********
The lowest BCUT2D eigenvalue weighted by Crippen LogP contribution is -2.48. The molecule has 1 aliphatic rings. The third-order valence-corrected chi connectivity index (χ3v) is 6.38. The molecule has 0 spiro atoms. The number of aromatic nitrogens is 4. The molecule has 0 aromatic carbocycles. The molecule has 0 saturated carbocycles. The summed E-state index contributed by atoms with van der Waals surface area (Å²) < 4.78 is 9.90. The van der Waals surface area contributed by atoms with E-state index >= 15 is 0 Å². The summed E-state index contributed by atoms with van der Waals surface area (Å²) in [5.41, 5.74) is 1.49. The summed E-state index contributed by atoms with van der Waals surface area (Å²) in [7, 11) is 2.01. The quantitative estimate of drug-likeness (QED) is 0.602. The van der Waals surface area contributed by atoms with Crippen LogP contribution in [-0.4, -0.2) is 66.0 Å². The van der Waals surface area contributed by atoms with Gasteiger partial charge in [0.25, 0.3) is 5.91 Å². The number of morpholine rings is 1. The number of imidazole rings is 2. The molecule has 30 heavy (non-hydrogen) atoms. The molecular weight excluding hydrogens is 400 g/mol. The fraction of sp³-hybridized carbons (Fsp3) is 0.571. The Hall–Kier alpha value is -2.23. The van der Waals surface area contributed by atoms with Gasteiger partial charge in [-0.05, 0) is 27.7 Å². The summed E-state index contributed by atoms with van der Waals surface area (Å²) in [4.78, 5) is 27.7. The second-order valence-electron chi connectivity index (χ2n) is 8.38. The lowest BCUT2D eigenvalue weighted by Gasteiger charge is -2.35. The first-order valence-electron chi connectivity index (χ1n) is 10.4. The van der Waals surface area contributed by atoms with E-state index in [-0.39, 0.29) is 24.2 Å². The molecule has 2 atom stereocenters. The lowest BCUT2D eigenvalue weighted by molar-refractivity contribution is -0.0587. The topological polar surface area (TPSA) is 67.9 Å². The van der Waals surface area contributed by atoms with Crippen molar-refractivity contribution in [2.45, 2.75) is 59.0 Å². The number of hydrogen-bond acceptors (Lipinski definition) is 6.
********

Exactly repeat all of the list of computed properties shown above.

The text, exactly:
The lowest BCUT2D eigenvalue weighted by Crippen LogP contribution is -2.48. The molecule has 1 aliphatic rings. The third-order valence-corrected chi connectivity index (χ3v) is 6.38. The molecule has 0 spiro atoms. The number of aromatic nitrogens is 4. The molecule has 0 aromatic carbocycles. The molecule has 0 saturated carbocycles. The summed E-state index contributed by atoms with van der Waals surface area (Å²) < 4.78 is 9.90. The van der Waals surface area contributed by atoms with E-state index >= 15 is 0 Å². The summed E-state index contributed by atoms with van der Waals surface area (Å²) in [5.41, 5.74) is 1.49. The summed E-state index contributed by atoms with van der Waals surface area (Å²) in [7, 11) is 2.01. The quantitative estimate of drug-likeness (QED) is 0.602. The van der Waals surface area contributed by atoms with Crippen LogP contribution in [-0.4, -0.2) is 66.0 Å². The van der Waals surface area contributed by atoms with Gasteiger partial charge in [0.25, 0.3) is 5.91 Å². The number of morpholine rings is 1. The number of imidazole rings is 2. The molecule has 30 heavy (non-hydrogen) atoms. The molecular weight excluding hydrogens is 400 g/mol. The fraction of sp³-hybridized carbons (Fsp3) is 0.571. The Hall–Kier alpha value is -2.23. The van der Waals surface area contributed by atoms with Gasteiger partial charge in [-0.05, 0) is 27.7 Å². The summed E-state index contributed by atoms with van der Waals surface area (Å²) in [4.78, 5) is 27.7. The second-order valence-electron chi connectivity index (χ2n) is 8.38. The lowest BCUT2D eigenvalue weighted by Gasteiger charge is -2.35. The first-order valence-electron chi connectivity index (χ1n) is 10.4. The van der Waals surface area contributed by atoms with E-state index in [-0.39, 0.29) is 24.2 Å². The molecule has 2 atom stereocenters. The lowest BCUT2D eigenvalue weighted by molar-refractivity contribution is -0.0587. The topological polar surface area (TPSA) is 67.9 Å². The van der Waals surface area contributed by atoms with Crippen molar-refractivity contribution in [2.45, 2.75) is 59.0 Å². The number of hydrogen-bond acceptors (Lipinski definition) is 6.